A Level Drama Tutors

A level drama course syllabus, entry requirements, career and onward study options from The Profs.

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What is the course about?

A level drama focuses primarily on understanding and creating the experience of live theatre. That might mean performing in, directing or writing a play or engaging in other elements of live theatre production such as costume or stage design. The course requires students to study both theoretical and practical aspects of live theatre and there is usually a fairly equal division of reading and written work, in addition to performing and practical assessment. This is by no means simply ‘an acting course’ or an easy A level option.

What is covered in A level Drama?

A level drama requires a great deal of collaborative work between a class and their teacher. If you want to succeed in this course then it’s important that you are confident and happy to work with others as this is not a course that you can complete alone. The course itself commonly uses extracts from plays as study points. By conducting practical exploration and theoretical interpretation of set passages, the course aims to give students a greater understanding as to how live theatre is performed and directed.

The practical element of the course often involves students working together as a team to essentially produce, direct and perform in a theatrical piece based upon the theoretical study that has been carried out. The production should be accompanied by a portfolio detailing the aims and interpretations of the collaborative performance.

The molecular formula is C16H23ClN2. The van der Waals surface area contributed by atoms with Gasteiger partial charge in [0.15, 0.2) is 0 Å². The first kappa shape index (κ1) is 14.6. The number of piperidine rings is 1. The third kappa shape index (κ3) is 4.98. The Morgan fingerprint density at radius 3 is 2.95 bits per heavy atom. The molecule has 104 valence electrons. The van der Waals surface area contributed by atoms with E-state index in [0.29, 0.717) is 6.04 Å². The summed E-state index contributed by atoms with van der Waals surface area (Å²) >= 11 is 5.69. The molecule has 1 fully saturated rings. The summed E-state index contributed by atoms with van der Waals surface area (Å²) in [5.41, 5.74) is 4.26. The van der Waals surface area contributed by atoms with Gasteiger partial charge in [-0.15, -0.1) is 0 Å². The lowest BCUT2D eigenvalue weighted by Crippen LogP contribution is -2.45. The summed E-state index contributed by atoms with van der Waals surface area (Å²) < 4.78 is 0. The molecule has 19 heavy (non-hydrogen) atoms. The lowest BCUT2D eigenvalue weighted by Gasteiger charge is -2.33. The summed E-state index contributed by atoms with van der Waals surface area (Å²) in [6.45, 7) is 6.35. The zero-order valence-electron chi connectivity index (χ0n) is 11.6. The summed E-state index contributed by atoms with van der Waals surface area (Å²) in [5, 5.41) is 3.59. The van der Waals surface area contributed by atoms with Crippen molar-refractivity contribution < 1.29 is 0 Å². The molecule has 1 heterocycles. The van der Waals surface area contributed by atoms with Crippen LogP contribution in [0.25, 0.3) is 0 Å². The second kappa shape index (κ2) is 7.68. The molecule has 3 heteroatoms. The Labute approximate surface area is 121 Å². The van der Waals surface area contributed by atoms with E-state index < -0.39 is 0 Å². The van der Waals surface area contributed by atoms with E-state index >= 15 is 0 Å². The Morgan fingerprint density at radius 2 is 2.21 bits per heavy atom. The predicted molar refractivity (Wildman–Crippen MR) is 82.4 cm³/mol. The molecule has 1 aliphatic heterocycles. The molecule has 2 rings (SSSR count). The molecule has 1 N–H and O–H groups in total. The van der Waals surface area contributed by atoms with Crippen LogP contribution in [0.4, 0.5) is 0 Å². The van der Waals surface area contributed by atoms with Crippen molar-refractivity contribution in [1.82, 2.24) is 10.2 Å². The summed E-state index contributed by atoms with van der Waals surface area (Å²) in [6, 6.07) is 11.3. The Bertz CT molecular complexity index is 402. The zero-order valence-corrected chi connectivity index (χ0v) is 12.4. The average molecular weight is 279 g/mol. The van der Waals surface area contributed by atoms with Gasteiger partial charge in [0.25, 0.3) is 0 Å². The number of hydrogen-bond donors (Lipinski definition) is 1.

Students interested in this course need to be aware that studies extend far beyond performing and A level drama requires substantial reading, analysis of texts and essay writing. Similarly, practical work is heavily involved in the course so students should be comfortable with both aspects.

What GCSEs and skills do I need for A level drama?

A GCSE in drama may be beneficial but is not always necessary. A grade 7 or above in GCSE English would be a good starting point, given that literary texts will be studied, interpreted and written about during the course. As we mentioned above, the ability to work as part of a team and to spend out of hours time at theatre productions are also important features of this course.

What are the options after studying A level Drama?

The performing arts is a huge industry with many different careers ranging from acting, writing, directing, costume design, stage production, lighting, music and so forth. A qualification in drama proves that you have studied theatre in-depth and have a broad overall knowledge of the industry. The industry covers everything from live theatre, television, digital media and film.

Acandemic options are similarly broad, including stage school, university drama courses and much more.

Can I do anything else to enhance my career options?

As in most industries, proving that you have put in additional effort to try and gain knowledge and experience within your chosen sector is always looked upon favourably by potential employers. In acting especially, it is important to start your portfolio as soon as you can. Consider joining a local drama club where you will be able to gain further experience, learning from others.

You may be presented with the opportunity to collaborate in performances that could result in your being ‘spotted’ or getting networking opportunities. Applying for work experience at your local theatre is also a great way to show that you are committed and eager to succeed in the industry.

If you are interested in a career in drama and theatre production then why not get in touch with The Profs to discuss your specific requirements. Our expert tutors can assist in anything from course-specific tuition through to academic progression, university applications and career planning.

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